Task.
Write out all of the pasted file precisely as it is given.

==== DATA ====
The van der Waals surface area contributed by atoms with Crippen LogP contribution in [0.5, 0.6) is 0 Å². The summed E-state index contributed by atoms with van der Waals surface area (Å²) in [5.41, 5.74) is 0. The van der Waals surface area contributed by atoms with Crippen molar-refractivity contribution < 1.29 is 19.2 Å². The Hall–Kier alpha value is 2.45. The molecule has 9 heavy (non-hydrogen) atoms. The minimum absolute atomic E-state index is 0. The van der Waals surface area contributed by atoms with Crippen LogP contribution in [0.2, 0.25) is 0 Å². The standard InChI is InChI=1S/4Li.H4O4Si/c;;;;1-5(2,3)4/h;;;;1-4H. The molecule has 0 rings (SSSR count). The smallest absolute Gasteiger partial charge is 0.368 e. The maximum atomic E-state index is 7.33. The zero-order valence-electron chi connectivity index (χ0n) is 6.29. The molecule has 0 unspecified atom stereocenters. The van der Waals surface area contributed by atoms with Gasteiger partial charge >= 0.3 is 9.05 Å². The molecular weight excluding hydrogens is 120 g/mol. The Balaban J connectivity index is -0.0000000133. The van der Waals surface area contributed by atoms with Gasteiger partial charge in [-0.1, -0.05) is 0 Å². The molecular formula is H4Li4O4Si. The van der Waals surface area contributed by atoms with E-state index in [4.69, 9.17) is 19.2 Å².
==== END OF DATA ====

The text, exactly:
The van der Waals surface area contributed by atoms with Crippen LogP contribution in [0.5, 0.6) is 0 Å². The summed E-state index contributed by atoms with van der Waals surface area (Å²) in [5.41, 5.74) is 0. The van der Waals surface area contributed by atoms with Crippen molar-refractivity contribution < 1.29 is 19.2 Å². The Hall–Kier alpha value is 2.45. The molecule has 9 heavy (non-hydrogen) atoms. The minimum absolute atomic E-state index is 0. The van der Waals surface area contributed by atoms with Crippen LogP contribution in [0.2, 0.25) is 0 Å². The standard InChI is InChI=1S/4Li.H4O4Si/c;;;;1-5(2,3)4/h;;;;1-4H. The molecule has 0 rings (SSSR count). The smallest absolute Gasteiger partial charge is 0.368 e. The maximum atomic E-state index is 7.33. The zero-order valence-electron chi connectivity index (χ0n) is 6.29. The molecule has 0 unspecified atom stereocenters. The van der Waals surface area contributed by atoms with Gasteiger partial charge >= 0.3 is 9.05 Å². The molecular weight excluding hydrogens is 120 g/mol. The Balaban J connectivity index is -0.0000000133. The van der Waals surface area contributed by atoms with Gasteiger partial charge in [-0.1, -0.05) is 0 Å². The molecular formula is H4Li4O4Si. The van der Waals surface area contributed by atoms with E-state index in [4.69, 9.17) is 19.2 Å².